- The article explains a problem that can occur when using Linux and snap applications, where a bind mount becomes invalid and shows an empty directory or an error message.
- The article provides several ways to fix the problem, such as reconnecting the original directory tree, unlinking the keys with keyctl, or using the lazy unmount option.
If you use Linux, you may have used the bind mount feature to create a mirror of a directory tree in another location. This can be useful for various purposes, such as making files accessible to a snap application, sharing files between users, or creating backups. However, sometimes a bind mount can break and cause unexpected behavior, such as showing empty directories or refusing to unmount. In this article, I will explain what causes a broken bind mount, how to reproduce it, and how to fix it. I will also answer some frequently asked questions related to this topic.
What Causes a Broken Bind Mount?
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A bind mount is a special type of mount that creates a new mount point that refers to an existing directory tree. For example, if you have a directory /path/to/real/files that contains some files, you can create a bind mount /home/me/MuseScore3Development/Scores that points to the same directory tree. This way, any changes made in either location will be reflected in the other.
To create a bind mount, you can use the mount command with the –bind or -o bind option, or you can add an entry in the /etc/fstab file with the bind option. For example:
sudo mount --bind /path/to/real/files /home/me/MuseScore3Development/Scores
/path/to/real/files /home/me/MuseScore3Development/Scores none defaults,bind 0 0
A broken bind mount occurs when the original directory tree is deleted or moved, but the bind mount still exists. This can happen for various reasons, such as:
- The original directory tree is on a removable device that is unplugged or ejected.
- The original directory tree is on a network share that is disconnected or unavailable.
- The original directory tree is renamed or moved by another process or user.
- The original directory tree is deleted by mistake or by a malicious program.
When this happens, the bind mount becomes invalid and may show an empty directory or an error message. For example, if you have a bind mount /home/me/MuseScore3Development/Scores that points to /path/to/real/files, and the latter is deleted, you may see something like this:
ls /home/me/MuseScore3Development/Scores ls: cannot access '/home/me/MuseScore3Development/Scores': No such file or directory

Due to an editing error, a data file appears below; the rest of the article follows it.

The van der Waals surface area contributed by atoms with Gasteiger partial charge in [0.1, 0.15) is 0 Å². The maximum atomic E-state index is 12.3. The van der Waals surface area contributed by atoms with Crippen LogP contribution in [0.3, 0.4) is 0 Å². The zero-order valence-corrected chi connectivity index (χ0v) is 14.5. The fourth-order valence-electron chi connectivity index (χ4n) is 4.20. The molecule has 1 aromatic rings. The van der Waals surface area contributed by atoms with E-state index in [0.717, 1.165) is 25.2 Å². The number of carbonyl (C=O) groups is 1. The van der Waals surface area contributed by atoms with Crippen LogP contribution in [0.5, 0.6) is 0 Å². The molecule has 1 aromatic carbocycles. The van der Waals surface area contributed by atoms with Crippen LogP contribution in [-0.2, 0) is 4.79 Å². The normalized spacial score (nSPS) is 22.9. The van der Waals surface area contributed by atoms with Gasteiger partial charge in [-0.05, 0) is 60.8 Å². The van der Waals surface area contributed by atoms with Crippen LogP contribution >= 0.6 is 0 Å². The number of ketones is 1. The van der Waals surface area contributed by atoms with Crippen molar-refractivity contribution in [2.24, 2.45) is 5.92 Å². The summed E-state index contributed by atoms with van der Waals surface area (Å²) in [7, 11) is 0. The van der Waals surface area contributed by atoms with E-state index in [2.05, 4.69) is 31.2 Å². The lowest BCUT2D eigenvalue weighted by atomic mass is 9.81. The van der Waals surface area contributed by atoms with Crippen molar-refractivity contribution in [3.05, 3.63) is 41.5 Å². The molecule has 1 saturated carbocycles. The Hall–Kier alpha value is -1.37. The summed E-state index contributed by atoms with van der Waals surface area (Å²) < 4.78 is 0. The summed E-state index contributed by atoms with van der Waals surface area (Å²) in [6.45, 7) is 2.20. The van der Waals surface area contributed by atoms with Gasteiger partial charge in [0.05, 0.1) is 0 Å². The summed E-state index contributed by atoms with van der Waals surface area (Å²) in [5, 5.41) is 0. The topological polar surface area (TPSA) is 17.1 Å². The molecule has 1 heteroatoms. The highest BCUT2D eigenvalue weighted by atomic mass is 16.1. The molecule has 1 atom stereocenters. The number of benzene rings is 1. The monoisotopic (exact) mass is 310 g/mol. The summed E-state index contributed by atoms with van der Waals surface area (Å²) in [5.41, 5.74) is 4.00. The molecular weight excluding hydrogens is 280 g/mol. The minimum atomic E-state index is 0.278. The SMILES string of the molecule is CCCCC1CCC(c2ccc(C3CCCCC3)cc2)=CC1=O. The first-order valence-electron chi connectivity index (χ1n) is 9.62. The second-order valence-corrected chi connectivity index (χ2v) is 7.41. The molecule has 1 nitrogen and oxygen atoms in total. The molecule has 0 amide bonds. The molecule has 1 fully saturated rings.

ls /home/me/MuseScore3Development/Scores total 0
Furthermore, if you try to unmount the bind mount, you may encounter another error message like this:
sudo umount /home/me/MuseScore3Development/Scores Could not unlink the key(s) from your keyring. Please use `keyctl unlink` if you wish to remove the key(s). Proceeding with umount. umount: /home/me/MuseScore3Development/Scores: not mounted.
This error message is related to the kernel keyring feature, which is used by some applications (such as snap) to store and access encryption keys or other sensitive data. When you create a bind mount for a snap application, the application may add some keys to your keyring that are associated with the bind mount. When you try to unmount the bind mount, the application may fail to remove the keys from your keyring, resulting in this error message.
How to Reproduce a Broken Bind Mount?
To reproduce a broken bind mount, you need to have a Linux system with a snap application installed (such as MuseScore), and a removable device (such as a USB flash drive) that contains some files. Here are the steps to reproduce the problem:
- Plug in your removable device and find out its mount point (such as /media/me/usb).
- Create a directory on your home folder for the bind mount (such as /home/me/MuseScore3Development/Scores).
- Create a bind mount from your removable device to your home folder using the mount command or the /etc/fstab file. For example:
sudo mount --bind /media/me/usb /home/me/MuseScore3Development/Scores
- Verify that the bind mount works by listing the files in both locations. You should see the same files in both directories.
- Unplug your removable device without unmounting it first. This will delete the original directory tree and break the bind mount.
- Try to list the files in your home folder again. You should see an empty directory or an error message.
- Try to unmount the bind mount using the umount command. You should see another error message related to keyctl.